Today is Mother’s Day. Three times this week I tried picking out a Mother’s Day card for Mom only to leave the store crying with no card in hand. I mean… try finding a card that fits how she has felt since you died. I mean she obviously is still a Mom– to both of us– but to outlive your own child… well I just can’t imagine the grief she feels now and has for the past 2-1/2 years.
I know how hard it is when I meet new people to hear the question, “so how about you, do you have any siblings?” The obvious answer is “yes” because I do, I have you– you’re just not here anymore. But it spurs that awkward silence when I tell them I do have one brother but that he passed away. I know she also must feel a horrible pit in her stomach when asked how many children she has because it reminds her how much she has lost and just doesn’t know how to answer that question anymore… because our answers are, like I’ve mentioned before, instant conversation stoppers. While I whole-heartedly believe your choice to end your life was not a selfish one but rather one you deemed your ONLY choice… I don’t know that you could have predicted how you would change our mother’s life. You have altered the very fiber of her being– her sense of motherhood. She misses you with every ounce of her soul and this holiday, set aside to honor and recognize mothers, is a painful reminder that she’s lost a vital part of what made her a mother in the first place.
Mom is one of the few people in the world now who I feel I can relate to because we lost the very same person and we still want to talk about you and not have your existence on this plane be forgotten. When I had that AMAZING dream in which you came to visit me shortly after you died, Mom was so moved by that and was so very grateful that you chose to come to me to try and take a little of my pain away by letting me know that you were alright and that you were no longer hurting; but I know, deep down, that her heart was jealously aching so badly for the same kind of connection with you too. The very best present she could ever receive today would be a sign or visit from you. I’d like to ask you to reach out to her in some special way that she’d know it could only be you– if not today, then soon. I think she really needs that from you now.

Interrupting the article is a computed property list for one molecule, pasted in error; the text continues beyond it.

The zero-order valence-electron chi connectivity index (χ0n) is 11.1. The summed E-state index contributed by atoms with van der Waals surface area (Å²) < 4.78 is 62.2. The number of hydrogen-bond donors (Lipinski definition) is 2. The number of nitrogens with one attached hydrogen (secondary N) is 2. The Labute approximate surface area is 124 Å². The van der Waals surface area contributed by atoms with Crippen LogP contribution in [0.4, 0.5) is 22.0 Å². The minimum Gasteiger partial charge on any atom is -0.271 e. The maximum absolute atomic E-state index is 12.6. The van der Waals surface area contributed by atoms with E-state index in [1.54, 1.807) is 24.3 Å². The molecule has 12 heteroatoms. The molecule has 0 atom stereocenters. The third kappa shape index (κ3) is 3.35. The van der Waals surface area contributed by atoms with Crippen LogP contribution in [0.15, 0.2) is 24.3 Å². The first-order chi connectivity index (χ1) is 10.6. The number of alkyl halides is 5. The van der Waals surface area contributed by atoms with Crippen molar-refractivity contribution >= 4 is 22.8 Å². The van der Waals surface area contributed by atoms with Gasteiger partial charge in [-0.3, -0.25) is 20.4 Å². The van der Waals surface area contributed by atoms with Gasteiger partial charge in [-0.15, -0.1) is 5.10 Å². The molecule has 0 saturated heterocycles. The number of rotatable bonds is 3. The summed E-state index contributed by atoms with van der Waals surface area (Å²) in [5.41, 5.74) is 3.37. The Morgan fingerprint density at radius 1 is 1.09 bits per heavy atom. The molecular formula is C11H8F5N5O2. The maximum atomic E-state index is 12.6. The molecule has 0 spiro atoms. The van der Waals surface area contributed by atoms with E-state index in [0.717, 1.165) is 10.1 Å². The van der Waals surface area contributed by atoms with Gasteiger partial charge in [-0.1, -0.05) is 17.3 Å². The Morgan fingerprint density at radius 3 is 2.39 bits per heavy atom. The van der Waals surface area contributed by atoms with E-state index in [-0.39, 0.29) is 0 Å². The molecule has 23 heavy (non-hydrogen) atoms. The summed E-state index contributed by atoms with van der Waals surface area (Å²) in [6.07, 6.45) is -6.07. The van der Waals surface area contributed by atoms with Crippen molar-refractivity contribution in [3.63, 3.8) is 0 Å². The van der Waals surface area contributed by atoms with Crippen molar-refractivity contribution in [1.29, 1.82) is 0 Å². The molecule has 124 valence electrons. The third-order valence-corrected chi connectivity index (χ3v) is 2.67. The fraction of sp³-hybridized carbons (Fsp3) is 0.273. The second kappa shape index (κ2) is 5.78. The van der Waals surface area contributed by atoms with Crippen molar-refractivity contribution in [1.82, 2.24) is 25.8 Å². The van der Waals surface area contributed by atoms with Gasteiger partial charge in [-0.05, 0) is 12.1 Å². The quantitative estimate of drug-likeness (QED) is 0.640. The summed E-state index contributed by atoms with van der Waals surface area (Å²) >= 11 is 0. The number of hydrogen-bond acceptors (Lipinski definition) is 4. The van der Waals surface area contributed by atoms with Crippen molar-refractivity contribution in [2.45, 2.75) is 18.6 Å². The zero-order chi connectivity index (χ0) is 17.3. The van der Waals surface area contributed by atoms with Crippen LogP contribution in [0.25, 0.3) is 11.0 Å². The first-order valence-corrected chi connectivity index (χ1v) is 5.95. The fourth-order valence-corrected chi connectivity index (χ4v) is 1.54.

Please know that Mom also loves you more than any of my words would ever represent and she misses you every waking moment.
We love you, Brian.
p.s. For anyone reading who may know a mother who has lost a child– either before they were ever born, when they were too young or even if that child lived a long life I offer these words from www.sheknows.com: “Acknowledge the loss and recognize that she is a mom. Even though the child is no longer with her physically, she will always be a mother. Don’t think that she doesn’t want to talk about her child. Many moms who have experienced the death of a child would love people to acknowledge their children and talk about fond memories with them.” So please reach out to those Moms today and help them honor the children they have lost.
Thanks for reading!
About the Author
Laura Habedank lost her brother Brian to suicide in October 2010. Laura blogs about her loss at Letters to Brian. This post is reposted by permission.
1 thought on “Letter to Brian: May 12, 2013”
I just read your letter to Brian. It was very touching. I also lost my brother in 2012 to a river accident. I agree 100% about when someone asks if I have any siblings. I will also have a brother no matter where he is. I hope all is going well for your family.
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